As a boomer who came of age before the dawn of the personal computer, I can barely do the basics on my smartphone. The...

As a boomer who came of age before the dawn of the personal computer, I can barely do the basics on my smartphone. The idea of downloading apps is usually beyond my limited abilities.

But thanks to the help of an app-savvy teenager, my smartphone now can provide real-time information about hazard and weather alerts and disease outbreaks in Georgia.

The free Ready Georgia mobile app, available for iPhone and Android users, can help residents plan for a range of emergencies, say officials with the Georgia Department of Public Health and the Georgia Emergency Management Agency (GEMA), which launched the mobile aid recently.

Ready Georgia is a statewide campaign urging residents to take action to prepare for a disaster.

Before a disaster strikes, Georgians can use the app to create personal checklists of emergency supplies, make disaster plans for their families, and check flood-risk levels and historic tornado data for their area.

During an emergency, the app will deliver alerts and information on what to do during different types of disasters.

It will also use “geo-location’’ technology to determine a user’s whereabouts, and to show the flow of traffic on evacuation maps and the location of open shelters nearby. It also provides the locations of FEMA’s disaster recovery centers. (Here’s a website on the Ready Georgia app.)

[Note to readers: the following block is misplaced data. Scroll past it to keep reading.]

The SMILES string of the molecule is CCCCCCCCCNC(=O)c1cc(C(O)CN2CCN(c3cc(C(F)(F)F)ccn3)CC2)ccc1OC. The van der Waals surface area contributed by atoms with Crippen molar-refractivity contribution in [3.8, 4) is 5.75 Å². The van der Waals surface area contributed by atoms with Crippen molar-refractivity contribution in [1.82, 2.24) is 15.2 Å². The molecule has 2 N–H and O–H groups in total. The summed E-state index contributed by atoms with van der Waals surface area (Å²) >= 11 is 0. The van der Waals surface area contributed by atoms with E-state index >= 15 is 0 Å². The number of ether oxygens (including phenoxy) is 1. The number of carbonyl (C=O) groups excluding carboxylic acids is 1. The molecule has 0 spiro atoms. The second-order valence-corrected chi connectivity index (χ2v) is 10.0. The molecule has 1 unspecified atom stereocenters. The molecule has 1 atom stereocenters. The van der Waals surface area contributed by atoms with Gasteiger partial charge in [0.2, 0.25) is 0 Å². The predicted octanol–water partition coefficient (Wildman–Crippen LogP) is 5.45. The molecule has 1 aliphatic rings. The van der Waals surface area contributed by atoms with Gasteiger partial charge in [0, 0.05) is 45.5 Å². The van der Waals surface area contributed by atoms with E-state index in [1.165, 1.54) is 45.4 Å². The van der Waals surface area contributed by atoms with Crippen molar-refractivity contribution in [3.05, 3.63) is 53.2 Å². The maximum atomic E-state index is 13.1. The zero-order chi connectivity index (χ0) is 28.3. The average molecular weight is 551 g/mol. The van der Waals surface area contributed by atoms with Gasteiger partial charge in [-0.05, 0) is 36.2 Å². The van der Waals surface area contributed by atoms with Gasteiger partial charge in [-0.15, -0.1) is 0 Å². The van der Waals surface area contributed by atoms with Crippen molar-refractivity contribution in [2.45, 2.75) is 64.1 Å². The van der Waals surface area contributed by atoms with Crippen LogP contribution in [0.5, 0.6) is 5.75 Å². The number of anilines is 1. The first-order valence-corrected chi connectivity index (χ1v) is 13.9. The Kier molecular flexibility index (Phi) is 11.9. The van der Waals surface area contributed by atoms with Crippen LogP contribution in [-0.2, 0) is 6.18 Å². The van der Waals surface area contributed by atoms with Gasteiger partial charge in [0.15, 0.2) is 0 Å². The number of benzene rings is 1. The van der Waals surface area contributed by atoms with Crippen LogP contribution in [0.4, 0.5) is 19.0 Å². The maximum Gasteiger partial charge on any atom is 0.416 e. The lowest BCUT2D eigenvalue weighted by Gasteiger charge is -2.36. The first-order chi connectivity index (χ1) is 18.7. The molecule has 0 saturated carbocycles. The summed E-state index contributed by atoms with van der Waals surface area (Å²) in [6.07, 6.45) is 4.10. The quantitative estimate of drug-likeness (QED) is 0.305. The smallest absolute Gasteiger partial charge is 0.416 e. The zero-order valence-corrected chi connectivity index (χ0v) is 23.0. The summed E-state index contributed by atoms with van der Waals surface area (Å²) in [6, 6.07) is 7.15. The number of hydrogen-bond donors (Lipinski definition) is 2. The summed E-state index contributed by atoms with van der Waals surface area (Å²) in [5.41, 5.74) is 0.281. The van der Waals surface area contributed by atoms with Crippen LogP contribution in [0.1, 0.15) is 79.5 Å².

“Preparation is key to surviving disasters, and the Ready Georgia mobile app makes it easier than ever for Georgians to get prepared,’’ said GEMA Director Charley English. “If you’re shopping for emergency supplies, you have a checklist in your pocket. If you see storm clouds, you can check weather alerts. You can even pull up a local map to see if a shelter has been opened in your community.”

Dr. Brenda Fitzgerald, commissioner of the Department of Public Health, said during a recent webinar on the Ready Georgia app that “if there are [disease] outbreaks . . . we can give information and let you know where those outbreaks are so you can protect yourself.”

“Diseases spread fast, and the need to reach people in real time with lifesaving information is more important than ever,” Fitzgerald said. “The Ready Georgia mobile app gives us the ability to instantly deliver potentially lifesaving information to almost anyone with a smartphone.”

It cost $30,000 to create the app for the Apple and Android platforms, but a grant from the Centers for Disease Control and Prevention paid for it, GEMA said.

After adding the app, I’m definitely more prepared — and I even know where to find the Ready Georgia icon.


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Andy Miller

Andy Miller is editor and CEO of Georgia Health News

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